Who… gets my shoutout of the race?
It’s not often that you see the series champion getting my praise, but this week that’s exactly what’s happening. Jimmie Johnson took home a third place, and while that’s not something that Johnson really needs to write home about, it’s his best finish since he won at Loudon in June. In that seven-race stretch, Johnson earned only one top-10 finish and finished outside of the top 25 three times. He might be the first driver to get my shoutout for simply not blowing it… again.
What… was THAT?
I don’t understand qualifying. I mean, I understand the rules, but I don’t get them. Maybe it’s because I hate the Top-35 rule, but it has to add insult to injury to a guy who qualifies on speed, as Casey Mears did and then have to start behind two guys who not only wouldn’t have made the race on speed, but were both slower than Mears’s lap time? Seriously, if they have to let guys in on points, those guys should start last. Period. Or better yet, they should go home while the guys who got it done this week should race.
Where… did the polesitter wind up?
The good news for polesitter Denny Hamlin is he led the second most number of laps Sunday night. The bad news is that a blown engine left Hamlin with a last-place finish and his second DNF of the year. Ouch.
When… will I be loved?
While it might be argued that Ryan Newman got a taste of his own medicine after causing a wreck that took out Greg Biffle and Elliott Sadler, the driver most likely to have this tune stuck in his head for the next few days (and really, wouldn’t that be a bit of poetic justice?) is Kasey Kahne. Kahne led laps early, but late in the race got loose, bounced off the wall and tangled with Kurt Busch, whose fantastic save meant a salvaged finish, no thanks to Kahne. But that wasn’t the incident that wins Kahne this dubious honor. That comes from the closing laps of the race when Kahne, many laps down after spending time in the garage getting damage repaired, raced Newman and others in the lead pack as if he was gunning for position, getting into Newman and forcing the second spectacular save of the night. Face it Kahne, you weren’t a factor and running like that for the TV time when for those guys, the race is on the line is uncalled for. The TV time happened anyway, and it wouldn’t have looked so dirty.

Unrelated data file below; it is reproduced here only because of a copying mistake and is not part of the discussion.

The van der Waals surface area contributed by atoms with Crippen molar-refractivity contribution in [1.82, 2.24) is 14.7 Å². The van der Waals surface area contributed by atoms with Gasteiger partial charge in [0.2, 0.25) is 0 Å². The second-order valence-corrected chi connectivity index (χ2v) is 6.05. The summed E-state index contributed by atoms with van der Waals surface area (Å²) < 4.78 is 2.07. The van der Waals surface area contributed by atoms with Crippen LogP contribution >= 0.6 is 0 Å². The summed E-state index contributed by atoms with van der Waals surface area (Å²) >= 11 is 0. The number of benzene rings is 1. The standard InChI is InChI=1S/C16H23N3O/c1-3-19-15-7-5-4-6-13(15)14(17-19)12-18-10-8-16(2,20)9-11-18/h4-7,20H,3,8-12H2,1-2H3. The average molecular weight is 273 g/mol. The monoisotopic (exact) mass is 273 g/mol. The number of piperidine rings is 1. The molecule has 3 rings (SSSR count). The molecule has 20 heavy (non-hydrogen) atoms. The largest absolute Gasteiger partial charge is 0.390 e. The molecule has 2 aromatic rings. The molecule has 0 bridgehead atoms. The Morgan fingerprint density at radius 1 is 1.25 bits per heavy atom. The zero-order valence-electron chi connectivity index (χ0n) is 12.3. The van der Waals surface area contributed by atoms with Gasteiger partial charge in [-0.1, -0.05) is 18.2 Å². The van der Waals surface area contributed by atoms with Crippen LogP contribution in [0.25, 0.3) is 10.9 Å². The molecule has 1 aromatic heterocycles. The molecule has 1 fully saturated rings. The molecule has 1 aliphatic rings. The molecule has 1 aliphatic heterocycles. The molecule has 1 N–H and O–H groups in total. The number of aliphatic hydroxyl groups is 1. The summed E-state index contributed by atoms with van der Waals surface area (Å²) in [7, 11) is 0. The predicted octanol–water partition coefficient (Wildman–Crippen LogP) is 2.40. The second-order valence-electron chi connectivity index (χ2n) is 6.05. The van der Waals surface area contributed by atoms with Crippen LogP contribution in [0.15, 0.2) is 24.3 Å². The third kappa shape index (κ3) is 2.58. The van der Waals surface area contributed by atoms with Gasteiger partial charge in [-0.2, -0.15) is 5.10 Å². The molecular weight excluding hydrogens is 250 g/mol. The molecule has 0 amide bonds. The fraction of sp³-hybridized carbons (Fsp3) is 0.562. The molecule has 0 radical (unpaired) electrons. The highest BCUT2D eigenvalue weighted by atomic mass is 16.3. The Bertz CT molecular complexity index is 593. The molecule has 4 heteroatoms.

Why… can’t NASCAR do the right thing?
Some fans will argue that the Labor Day weekend race being back in the Southeast is enough, but they’re missing the point. The Southern 500 was about so much more than just location. Tradition, prestige, pride; it was THE race to win, along with the Daytona 500. The crowd at Atlanta was great last year, but this year it’s sparse… while Darlington is, in terms of percent of seats filled, one of the best attended tracks on the circuit. With the big schedule shakeup, NASCAR had the perfect opportunity to do the right thing and bring back what was the sport’s oldest race… and instead did nothing. Winning Atlanta is nice, but once upon a time, winning on this weekend really meant something.
How… are the points shaking down with just one race to go until the Chase?
Kevin Harvick will enjoy one more week as the points leader, but by next Sunday he’ll be third or fourth when the points reset for the Chase after Richmond. The lead will be handed to Johnson, Hamlin, or both; if neither wins Richmond they will start the Chase in a deadlock. Harvick and Kyle Busch, who currently sits third, will tie for third if neither wins next week.
For Johnson and Hamlin, Atlanta couldn’t have been more different. Johnson’s third-place finish gives him a much-needed boost of confidence and two points spots (he’s up to seventh), while Hamlin lost five places with his 43rd-place finish and now sits 10th.
Second-place Jeff Gordon will drop to eighth unless he wins at Richmond, and he hasn’t been close to a win in some time. Tony Stewart grabbed a couple of spots, moving up to fourth, but the momentum gained from his win could prove more valuable than the 10 bonus points which will currently seed him in a tie for sixth. Fifth is currently held by Carl Edwards, down one from last week, but he’ll join Gordon at the bottom of the barrel in a week unless he wins at Richmond.
The final Chase spot didn’t change hands at Atlanta, and it’s all but certain that it won’t change at Richmond, barring disaster for Clint Bowyer and Newman, or Jamie McMurray having the race of his life.